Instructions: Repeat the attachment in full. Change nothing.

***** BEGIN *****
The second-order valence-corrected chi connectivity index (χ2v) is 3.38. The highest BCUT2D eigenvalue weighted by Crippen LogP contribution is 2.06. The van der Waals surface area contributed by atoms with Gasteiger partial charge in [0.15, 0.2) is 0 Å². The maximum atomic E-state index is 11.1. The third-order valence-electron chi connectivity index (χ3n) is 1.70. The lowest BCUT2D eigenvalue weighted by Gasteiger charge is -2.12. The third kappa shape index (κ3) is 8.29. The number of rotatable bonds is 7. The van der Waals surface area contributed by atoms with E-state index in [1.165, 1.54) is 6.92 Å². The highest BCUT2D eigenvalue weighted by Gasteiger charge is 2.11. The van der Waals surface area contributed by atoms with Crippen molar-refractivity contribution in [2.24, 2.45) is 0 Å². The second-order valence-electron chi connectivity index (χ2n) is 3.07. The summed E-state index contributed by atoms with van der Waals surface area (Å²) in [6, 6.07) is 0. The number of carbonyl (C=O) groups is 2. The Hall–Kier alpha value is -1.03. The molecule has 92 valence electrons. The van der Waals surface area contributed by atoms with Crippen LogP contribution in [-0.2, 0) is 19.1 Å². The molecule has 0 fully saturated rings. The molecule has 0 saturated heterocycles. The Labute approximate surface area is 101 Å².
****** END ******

The second-order valence-corrected chi connectivity index (χ2v) is 3.38. The highest BCUT2D eigenvalue weighted by Crippen LogP contribution is 2.06. The van der Waals surface area contributed by atoms with Gasteiger partial charge in [0.15, 0.2) is 0 Å². The maximum atomic E-state index is 11.1. The third-order valence-electron chi connectivity index (χ3n) is 1.70. The lowest BCUT2D eigenvalue weighted by Gasteiger charge is -2.12. The third kappa shape index (κ3) is 8.29. The number of rotatable bonds is 7. The van der Waals surface area contributed by atoms with E-state index in [1.165, 1.54) is 6.92 Å². The highest BCUT2D eigenvalue weighted by Gasteiger charge is 2.11. The van der Waals surface area contributed by atoms with Crippen molar-refractivity contribution in [2.24, 2.45) is 0 Å². The second-order valence-electron chi connectivity index (χ2n) is 3.07. The summed E-state index contributed by atoms with van der Waals surface area (Å²) in [6, 6.07) is 0. The number of carbonyl (C=O) groups is 2. The Hall–Kier alpha value is -1.03. The molecule has 92 valence electrons. The van der Waals surface area contributed by atoms with Crippen LogP contribution in [-0.2, 0) is 19.1 Å². The molecule has 0 fully saturated rings. The molecule has 0 saturated heterocycles. The Labute approximate surface area is 101 Å².